"Pluto" is derived from the Greek word plutus, meaning "wealth." Psychologist James Hillman says this refers to the psyche-building riches available in Pluto's domain. Hades, he says, is "the giver of nourishment to the soul."


The alchemists said the magic formula for enlightenment was Visita Inferiora Terrae Rectificando Invenies Occultum Lapidem, or "Seek out the lower reaches of the earth, perfect them, and you will find the hidden stone" (the treasured Philosopher's Stone). Jungian psychologists might describe the process this way: Find the ignorant, wounded parts of your psyche, perfect them, and you will awaken your hidden divinity.


Astrologer Steven Forrest has a different name for the shadow: stuff. "Work on your stuff," he says, "or your stuff will work on you." He means that it will sabotage you if you're not aggressive about identifying, negotiating with, and transforming it.

Tuesday, January 15, 2008

It snowed last night.

First it rained. Then hailed. And then, very unexpectedly, it snowed. This morning the roads are treacherous and icy. It's crunchy under my feet and feels like New England. I like that.

Monday, January 14, 2008

It's pouring rain out. I was going to pick up the remaining paintings from the 30 in 30 challenge but it was much too wet to do so. I'm curious to see which pieces sold. Tomorrow.

I went into the studio and began a new large painting. The other paintings need to dry more before I can continue.

Someone on my floor of the arts building was baking bread. The comforting smell permeated every nook and cranny of the 4th floor of the old building. It would have been the perfect night for warm bread and hot soup. Instead, I'm making do with pork and rice. Not quite the same.

For many weeks I've been doing much thinking, much feeling and very little talking. There's a big world inside and that's what I'm exploring. The less I talk, the more I see.

Sunday, January 13, 2008

I began this piece about a week ago. Here it is after yesterday's work session. It's 22" x 28". I like where it's going.

Today, although I spent all afternoon working, was one of those "I have no idea what I'm doing and how the hell do I mix color" kind of days. Chunked through two newer pieces and they are what they are...for today. It'll change in a couple days when I can work on them again. And, it's times like today that make the good painting moments all the more magical.

Saturday, January 12, 2008

Quiet day.
Production painting session.

Not much else to say.

Friday, January 11, 2008

The elevator at the studio...'s one of those very groovy old ones.

Today, thanks to Bright Stupid Confetti, I discovered a new favorite artist. Check out Dale Atkinson, a contemporary British artist.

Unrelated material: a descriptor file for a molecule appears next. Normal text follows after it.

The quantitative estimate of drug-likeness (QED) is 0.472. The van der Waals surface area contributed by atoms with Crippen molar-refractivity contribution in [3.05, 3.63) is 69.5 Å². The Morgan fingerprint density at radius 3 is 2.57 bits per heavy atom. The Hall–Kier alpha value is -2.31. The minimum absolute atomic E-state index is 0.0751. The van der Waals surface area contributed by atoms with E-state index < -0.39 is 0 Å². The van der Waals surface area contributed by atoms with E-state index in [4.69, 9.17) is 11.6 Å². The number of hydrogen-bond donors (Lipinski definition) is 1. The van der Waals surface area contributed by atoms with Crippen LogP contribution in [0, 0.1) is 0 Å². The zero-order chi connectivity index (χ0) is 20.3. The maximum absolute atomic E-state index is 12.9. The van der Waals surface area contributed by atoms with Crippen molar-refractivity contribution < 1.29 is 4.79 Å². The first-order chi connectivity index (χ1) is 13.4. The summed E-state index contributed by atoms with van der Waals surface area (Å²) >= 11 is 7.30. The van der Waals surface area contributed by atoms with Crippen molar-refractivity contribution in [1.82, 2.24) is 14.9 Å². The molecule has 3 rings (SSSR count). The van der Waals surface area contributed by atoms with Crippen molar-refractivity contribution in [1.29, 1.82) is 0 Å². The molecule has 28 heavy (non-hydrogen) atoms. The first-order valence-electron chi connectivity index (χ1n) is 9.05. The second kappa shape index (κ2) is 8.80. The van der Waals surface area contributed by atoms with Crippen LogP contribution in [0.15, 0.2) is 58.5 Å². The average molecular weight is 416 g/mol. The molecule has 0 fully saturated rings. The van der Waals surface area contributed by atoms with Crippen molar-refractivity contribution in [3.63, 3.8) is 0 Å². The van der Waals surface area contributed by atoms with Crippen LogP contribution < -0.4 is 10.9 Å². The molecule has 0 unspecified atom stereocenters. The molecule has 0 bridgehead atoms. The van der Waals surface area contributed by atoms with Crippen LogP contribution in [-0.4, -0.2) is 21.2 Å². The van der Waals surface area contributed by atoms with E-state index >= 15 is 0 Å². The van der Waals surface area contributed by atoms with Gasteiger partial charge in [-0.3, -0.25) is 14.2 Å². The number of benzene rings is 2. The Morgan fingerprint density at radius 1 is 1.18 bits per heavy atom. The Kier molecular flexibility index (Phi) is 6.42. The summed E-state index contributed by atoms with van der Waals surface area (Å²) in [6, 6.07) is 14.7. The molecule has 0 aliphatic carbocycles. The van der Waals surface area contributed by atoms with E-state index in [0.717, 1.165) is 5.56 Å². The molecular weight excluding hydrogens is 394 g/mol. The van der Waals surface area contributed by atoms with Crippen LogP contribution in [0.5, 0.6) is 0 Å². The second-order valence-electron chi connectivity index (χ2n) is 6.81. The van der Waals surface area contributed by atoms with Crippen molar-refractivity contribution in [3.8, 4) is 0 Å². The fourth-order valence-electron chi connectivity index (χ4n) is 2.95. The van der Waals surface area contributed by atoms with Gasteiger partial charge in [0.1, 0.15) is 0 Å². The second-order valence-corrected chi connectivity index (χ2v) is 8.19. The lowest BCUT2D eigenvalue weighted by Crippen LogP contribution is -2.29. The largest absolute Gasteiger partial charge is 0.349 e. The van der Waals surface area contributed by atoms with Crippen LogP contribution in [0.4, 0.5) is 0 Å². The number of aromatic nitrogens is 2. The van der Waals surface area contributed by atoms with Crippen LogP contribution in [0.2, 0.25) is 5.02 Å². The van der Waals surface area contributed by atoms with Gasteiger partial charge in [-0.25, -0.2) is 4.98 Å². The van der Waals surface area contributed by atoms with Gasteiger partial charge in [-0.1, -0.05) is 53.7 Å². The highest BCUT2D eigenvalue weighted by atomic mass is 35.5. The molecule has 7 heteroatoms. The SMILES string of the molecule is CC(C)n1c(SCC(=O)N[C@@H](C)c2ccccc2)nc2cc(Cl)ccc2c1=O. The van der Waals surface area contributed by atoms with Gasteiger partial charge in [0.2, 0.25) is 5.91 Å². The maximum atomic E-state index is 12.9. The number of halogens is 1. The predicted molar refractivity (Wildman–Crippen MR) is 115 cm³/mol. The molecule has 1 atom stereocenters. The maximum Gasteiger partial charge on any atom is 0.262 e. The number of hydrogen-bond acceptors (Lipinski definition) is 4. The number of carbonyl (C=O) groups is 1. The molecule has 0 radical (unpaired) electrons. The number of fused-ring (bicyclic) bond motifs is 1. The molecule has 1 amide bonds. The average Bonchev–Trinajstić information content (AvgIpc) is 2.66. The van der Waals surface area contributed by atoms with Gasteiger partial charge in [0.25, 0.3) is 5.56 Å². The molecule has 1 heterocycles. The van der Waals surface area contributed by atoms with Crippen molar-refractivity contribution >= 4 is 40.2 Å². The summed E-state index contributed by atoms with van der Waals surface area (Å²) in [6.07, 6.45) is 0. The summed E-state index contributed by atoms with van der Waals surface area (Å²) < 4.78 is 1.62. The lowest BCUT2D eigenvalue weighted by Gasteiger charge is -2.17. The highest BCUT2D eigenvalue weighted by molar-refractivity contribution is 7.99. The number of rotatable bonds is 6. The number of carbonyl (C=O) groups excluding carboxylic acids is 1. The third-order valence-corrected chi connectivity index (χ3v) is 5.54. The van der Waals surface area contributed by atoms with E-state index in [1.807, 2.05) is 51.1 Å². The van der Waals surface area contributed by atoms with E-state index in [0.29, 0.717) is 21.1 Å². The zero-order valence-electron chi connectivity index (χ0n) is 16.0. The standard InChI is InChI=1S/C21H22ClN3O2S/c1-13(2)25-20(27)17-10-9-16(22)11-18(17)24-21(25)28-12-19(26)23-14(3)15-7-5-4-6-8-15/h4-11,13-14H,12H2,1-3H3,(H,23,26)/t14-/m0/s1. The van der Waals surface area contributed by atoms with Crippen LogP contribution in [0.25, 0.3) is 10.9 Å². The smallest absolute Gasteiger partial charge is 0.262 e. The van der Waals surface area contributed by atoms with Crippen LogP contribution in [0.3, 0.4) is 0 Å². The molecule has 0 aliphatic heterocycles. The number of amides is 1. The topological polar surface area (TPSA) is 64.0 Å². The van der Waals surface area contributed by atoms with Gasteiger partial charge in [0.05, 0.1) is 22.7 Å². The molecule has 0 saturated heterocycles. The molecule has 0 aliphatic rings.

For real.

Thursday, January 10, 2008

From 2001 - an unfinished self-portrait.

It was from a photograph taken from a play party at Daniel's in the fall of first time at his house. Tonight I popped in there for dinner, after other plans cancelled, and we were speaking of that party. It was odd because I had just brought this painting into the studio today to photograph and have around.

It was a great, great suspension scene. And it was the first night I was introduced to A. From that meeting, a week later I received a message to contact him. He had decided to take me on as a student. I was very honored to be the first female he formally had a teaching relationship with. Due to life stuff, he had to stop teaching a few years later.

This painting is a reminder of the beginning of an amazing ride. A ride filled with paring down my life, learning how to strip the self and begin the discovery of deepest desires. Quite the adventure.

It's 2008 and I'm primed for another.

Wednesday, January 09, 2008

From Brezsny's newsletter:


French Impressionist painter Henri Matisse wanted his art to be "free from unsettling or disturbing subjects . . . soothing, a cerebral sedative as relaxing as a comfortable armchair."

Spanish painter Pablo Picasso had a different opinion. "Art is offensive," he asserted. "At least, art should be allowed to be offensive. It ought to be forbidden to ignorant innocents, never allowed into contact with those not sufficiently prepared. Yes, art is dangerous."

As you practice the art of pronoia, you will probably get best results if you swing back and forth between Matisse's and Picasso's approaches.

Every once in a while, try out William Butler Yeats' idea, too: "Art that doesn't attempt the impossible is not performing its function."


And here is this week's Freewill Astrology.

Tuesday, January 08, 2008